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Casey Bill Weldon, Kokomo Arnold Bottleneck Guitar Trendsetters of the 1930s
'You could scarcely find two more contrasting bottleneck stylists... the 'Hawaiian Guitar Wizard' played upbeat, concerned with smooth tone. Arnold usually played solo, with strident tones, generally frenetic...'




Bukka White Mississippi Blues
Recorded for Fahey's Takoma label in the early sixties, with some fine steel, and all-time winners like Parchman Farm and Shake 'Em On Down. Army Blues is rough.



Bukka White Big Daddy
For Biograph in 1973, still tearing up his National Steel in fine style, gripping as ever.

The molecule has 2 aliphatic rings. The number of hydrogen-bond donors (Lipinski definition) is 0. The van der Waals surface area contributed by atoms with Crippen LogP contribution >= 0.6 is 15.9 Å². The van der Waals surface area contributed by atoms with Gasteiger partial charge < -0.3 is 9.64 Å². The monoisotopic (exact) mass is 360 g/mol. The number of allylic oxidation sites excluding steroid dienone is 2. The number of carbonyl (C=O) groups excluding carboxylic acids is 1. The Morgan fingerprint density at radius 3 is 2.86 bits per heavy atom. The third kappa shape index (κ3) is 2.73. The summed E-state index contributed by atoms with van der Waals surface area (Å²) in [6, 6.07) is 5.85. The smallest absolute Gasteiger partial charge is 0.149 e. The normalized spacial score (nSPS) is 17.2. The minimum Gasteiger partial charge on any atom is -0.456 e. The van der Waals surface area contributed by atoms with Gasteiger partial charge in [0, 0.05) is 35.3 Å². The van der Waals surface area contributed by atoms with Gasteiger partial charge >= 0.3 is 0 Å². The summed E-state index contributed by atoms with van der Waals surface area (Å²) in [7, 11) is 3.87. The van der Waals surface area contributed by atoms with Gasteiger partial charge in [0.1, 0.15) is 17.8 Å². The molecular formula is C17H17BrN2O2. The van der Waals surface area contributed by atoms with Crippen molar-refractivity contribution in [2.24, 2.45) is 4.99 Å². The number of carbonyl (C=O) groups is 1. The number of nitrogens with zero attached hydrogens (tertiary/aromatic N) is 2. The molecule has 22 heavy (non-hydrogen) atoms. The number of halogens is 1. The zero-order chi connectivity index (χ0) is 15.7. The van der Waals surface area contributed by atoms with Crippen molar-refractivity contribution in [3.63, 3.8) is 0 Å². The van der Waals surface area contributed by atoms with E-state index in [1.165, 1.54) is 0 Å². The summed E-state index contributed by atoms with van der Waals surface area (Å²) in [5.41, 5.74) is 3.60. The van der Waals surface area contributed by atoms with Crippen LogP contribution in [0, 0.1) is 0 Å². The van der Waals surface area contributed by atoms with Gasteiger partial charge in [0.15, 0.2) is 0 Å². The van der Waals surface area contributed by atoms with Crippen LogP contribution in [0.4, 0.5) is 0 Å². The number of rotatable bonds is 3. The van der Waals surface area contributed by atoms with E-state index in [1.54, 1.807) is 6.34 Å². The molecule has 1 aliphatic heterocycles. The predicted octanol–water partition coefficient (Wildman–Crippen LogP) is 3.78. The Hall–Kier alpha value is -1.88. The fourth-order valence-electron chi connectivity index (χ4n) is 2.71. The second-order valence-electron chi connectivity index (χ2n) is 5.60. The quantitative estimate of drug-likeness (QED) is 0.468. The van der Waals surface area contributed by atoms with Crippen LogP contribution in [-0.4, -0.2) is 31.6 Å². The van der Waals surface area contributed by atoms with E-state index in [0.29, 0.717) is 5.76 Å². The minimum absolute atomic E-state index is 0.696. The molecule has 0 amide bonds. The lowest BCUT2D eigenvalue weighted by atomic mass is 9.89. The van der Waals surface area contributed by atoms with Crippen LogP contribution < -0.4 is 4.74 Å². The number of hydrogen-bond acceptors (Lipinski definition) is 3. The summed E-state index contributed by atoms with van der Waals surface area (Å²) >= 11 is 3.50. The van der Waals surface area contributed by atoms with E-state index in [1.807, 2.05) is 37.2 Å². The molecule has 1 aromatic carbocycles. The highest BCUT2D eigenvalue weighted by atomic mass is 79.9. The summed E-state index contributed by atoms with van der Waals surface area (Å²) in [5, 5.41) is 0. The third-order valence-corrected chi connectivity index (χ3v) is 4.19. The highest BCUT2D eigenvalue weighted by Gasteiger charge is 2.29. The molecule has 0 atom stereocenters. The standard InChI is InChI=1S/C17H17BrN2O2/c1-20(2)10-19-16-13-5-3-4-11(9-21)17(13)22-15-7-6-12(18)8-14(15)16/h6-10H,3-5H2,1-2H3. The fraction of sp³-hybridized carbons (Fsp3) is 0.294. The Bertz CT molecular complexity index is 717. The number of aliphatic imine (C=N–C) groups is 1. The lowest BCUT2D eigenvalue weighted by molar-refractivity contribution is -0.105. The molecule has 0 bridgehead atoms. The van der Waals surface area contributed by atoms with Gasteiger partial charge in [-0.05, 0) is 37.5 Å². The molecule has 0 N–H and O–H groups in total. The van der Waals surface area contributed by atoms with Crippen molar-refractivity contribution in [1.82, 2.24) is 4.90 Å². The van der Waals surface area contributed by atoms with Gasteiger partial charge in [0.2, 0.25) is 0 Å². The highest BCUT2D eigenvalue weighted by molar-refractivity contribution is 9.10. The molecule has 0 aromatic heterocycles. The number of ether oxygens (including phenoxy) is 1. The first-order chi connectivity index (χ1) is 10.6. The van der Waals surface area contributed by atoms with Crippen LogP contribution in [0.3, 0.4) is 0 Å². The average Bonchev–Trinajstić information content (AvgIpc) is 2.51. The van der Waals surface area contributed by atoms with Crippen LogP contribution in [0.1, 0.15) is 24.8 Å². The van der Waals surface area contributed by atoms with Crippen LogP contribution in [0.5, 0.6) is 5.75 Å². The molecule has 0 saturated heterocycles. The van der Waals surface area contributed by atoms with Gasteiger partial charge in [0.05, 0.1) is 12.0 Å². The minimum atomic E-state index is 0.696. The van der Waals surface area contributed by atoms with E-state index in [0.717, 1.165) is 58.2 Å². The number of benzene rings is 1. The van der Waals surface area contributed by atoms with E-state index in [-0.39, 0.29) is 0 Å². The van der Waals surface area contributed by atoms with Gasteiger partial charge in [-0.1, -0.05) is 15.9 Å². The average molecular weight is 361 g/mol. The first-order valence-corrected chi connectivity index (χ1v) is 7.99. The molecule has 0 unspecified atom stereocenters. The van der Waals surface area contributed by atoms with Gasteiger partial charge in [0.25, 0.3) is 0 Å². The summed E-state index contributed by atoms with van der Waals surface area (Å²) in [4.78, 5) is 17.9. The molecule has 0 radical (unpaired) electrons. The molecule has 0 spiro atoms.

Robert Wilkins The Original Rolling Stone
1928-35 recordings by the Memphis bluesman (with Cherokee Indian in his lineage) including That's No Way To Get Along, later covered by the Rolling Stones as Prodigal Son.



Big Joe Williams Tough Times
Stunning Delta blues, right in your face, slurred and shouted, bashed and beaten from a homemade nine-string.



Robert Pete Williams Angola Prisoners' Blues
An Arhoolie from 1959 half Williams; also Hogman Maxey and Guitar Welch.



Robert Pete Williams Louisiana Blues
'It's difficult to approve the banalities of most blues singers after listening to Robert Pete Williams,' writes Guralnick in Feel Like Going Home. From 1966, originally on Fahey's Takoma imprint. 180g LP.



Robert Pete Williams Free Again
Recorded in Baton Rouge in 1960, when Williams was on parole, out of Angola prison, labouring eighty hours a week on a work-farm.



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